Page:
> A better open source advocate speaker might have taken some real world business case studies, and performed comparative cost savings (licencing), and demonstrated how the different open source licencing models can be used or modified to make money, which is of course what business is about.
> 
> P
> 
> 
> 
> -----Original Message-----
> From: owner-edlug@xxx.xxx.xxx [mailto:owner-edlug@xxx.xxx.xxx] On Behalf Of Calum
> Sent: 27 March 2004 10:43
> To: edlug@xxx.xxx.xxx
> Subject: Re: [edlug] Big blue v Big poo
> 
> 
> 
> Indeed, my perception was much the same:
> 
> The MS guy did the typical "MS is better than everything else because our partial thuths and manipulated bar graphs say so." His entire speech concentrated on why Linux/OSS is not a better choice than MS, and his main points of argument were only true in his engineered context.
> 
> The guy was obviously trained in diplomatic deception, and as such, it was difficult to pick his argument apart in time to challenge him. I suppose it was the only safe tactic to use against a room full of OSS people!
> 
> The man from IBM, however, gave a rather dull account of why he and IBM think OSS is good for buisiness. I can't say much about his talk, other than it seemed fair and honest.
> 
> On Sat, 27 Mar 2004 08:59:17 +0000, Ed <epo1@xxx.xxx.xxx> wrote:
> 
> >
> > Not really a debate. The IBM guy gave a standard suit-oriented pitch 
> > on
> > why Linux was a good thing for business. The MS guy gave a talk 
> > containing many half truths on why Linux wasn't nearly as good as people 
> > were saying it was.
> >
> > However the MS guy was by far the better performer and is obviously 
> > one
> > of their open source diplomats. He fielded most of the questions and did 
> > so very well. As with all diplomats he is very accomplished at not 
> > telling the whole story. Two of his pieces of evidence that I can recall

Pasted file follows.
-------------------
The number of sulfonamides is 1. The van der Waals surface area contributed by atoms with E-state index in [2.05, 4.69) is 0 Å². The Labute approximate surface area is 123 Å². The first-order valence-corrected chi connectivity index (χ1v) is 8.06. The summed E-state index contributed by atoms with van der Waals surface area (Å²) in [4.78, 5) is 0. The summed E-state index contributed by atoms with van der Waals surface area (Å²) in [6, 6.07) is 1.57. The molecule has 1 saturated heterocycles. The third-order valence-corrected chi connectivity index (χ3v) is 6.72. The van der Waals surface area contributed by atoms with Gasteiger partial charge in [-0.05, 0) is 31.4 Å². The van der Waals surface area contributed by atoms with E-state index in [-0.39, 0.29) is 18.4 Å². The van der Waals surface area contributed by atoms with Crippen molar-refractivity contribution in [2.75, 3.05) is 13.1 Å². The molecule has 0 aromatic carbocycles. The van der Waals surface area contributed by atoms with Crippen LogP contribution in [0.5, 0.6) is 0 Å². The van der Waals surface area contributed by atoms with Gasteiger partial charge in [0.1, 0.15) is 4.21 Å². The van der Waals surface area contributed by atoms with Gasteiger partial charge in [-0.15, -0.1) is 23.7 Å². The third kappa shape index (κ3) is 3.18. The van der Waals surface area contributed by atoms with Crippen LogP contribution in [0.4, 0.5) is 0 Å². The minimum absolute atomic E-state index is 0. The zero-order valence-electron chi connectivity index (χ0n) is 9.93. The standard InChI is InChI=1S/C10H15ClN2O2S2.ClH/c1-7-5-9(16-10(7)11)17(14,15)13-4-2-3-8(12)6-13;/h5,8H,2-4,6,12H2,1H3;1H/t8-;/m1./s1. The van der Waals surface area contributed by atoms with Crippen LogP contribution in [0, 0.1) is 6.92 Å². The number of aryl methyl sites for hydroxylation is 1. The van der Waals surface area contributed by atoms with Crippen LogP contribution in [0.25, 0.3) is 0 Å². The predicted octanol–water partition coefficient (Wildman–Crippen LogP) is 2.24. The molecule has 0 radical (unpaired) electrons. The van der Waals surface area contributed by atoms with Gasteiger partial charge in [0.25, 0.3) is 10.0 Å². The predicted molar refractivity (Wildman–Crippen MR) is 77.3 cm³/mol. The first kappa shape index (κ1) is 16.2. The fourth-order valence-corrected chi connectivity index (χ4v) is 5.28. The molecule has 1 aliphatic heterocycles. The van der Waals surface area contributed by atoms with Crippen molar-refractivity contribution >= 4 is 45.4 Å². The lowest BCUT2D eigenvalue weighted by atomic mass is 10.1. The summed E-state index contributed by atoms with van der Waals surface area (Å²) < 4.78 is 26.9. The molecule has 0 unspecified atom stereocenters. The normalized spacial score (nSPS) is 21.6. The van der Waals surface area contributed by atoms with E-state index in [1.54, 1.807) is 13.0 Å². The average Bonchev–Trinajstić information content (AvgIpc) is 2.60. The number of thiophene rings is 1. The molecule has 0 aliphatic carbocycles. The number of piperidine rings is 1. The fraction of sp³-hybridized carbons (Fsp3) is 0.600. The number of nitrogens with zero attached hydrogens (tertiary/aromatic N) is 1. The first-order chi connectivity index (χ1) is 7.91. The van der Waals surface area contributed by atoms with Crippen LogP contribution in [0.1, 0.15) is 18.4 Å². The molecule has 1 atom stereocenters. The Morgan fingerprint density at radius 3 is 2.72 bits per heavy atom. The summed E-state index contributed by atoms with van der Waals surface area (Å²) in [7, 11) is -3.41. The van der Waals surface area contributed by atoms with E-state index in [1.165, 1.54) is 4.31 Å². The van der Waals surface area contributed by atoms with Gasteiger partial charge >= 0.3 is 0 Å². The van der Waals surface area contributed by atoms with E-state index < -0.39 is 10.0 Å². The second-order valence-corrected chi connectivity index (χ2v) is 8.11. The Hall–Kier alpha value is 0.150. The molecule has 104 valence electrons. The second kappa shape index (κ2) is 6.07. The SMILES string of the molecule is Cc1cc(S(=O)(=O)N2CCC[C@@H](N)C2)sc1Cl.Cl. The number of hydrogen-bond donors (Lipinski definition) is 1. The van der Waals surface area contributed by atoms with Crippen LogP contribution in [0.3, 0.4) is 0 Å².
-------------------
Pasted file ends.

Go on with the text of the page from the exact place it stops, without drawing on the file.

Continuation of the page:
> > through the post-debate booze-induced haze were,
> >
> > "we commission these reports but don't get to influence how they're
> > written - these consultants have their reputation to think of", and
> >
> > "Mitre summaries show that Linux has more reported vulnerabilities 
> > than
> > windows and that Linux's is going up while Windows' is going down"
> >
> > The first, while strictly true is misleading because the report's
> > commissioner gets to lay down the criteria by which comparisons will be 
> > made so can skew things in their own favour.
> >
> > The second misrepresents what cve.mitre.org is about. It is a record 
> > of
> > publicly known vulnerabilities and if anything means two things. That 
> > more people are looking for vulnerabilities in Linux, reporting it and 
> > ensuring it gets fixed. MS on the other hand keep shtum about any 
> > vulnerabilities they know about so their count of 'known 
> > vulnerabilities' is lower. A classic example of open vs closed thinking.
> >
> > And no, I didn't think of either of these until much too late.
> >
> > Notably the MS guy didn't really address the debate's topic 'Is Open
> > source a viable business alternative' and only talked about linux.
> >
> > Overall a sterile affair, far too polite but a good networking event
> > helped by copious free hooch.
> >
> > Ed
> > -----Original Message-----
> > From: Leo Friel <leo.friel@xxx.xxx.xxx>
> > To: edlug@xxx.xxx.xxx
> > Date: Fri, 26 Mar 2004 19:07:38 +0000
> > Subject: [edlug] Big blue v Big poo
> >
> >
> > Anyone got any tales from last nights Open Source debate (or links to  
> > a
> > blog
> > even)? (Would love to have been there but new baby and all that...)
> >
> > cheers
> > Leo
> > -
> > ----------------------------------------------------------------------
> > You can find the EdLUG mailing list FAQ list at: 
> > http://www.edlug.org.uk/list_faq.html
> >
> >
> >
> > -
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> >
> >
> 
> 
> 
> -- 
> master of the known unixverse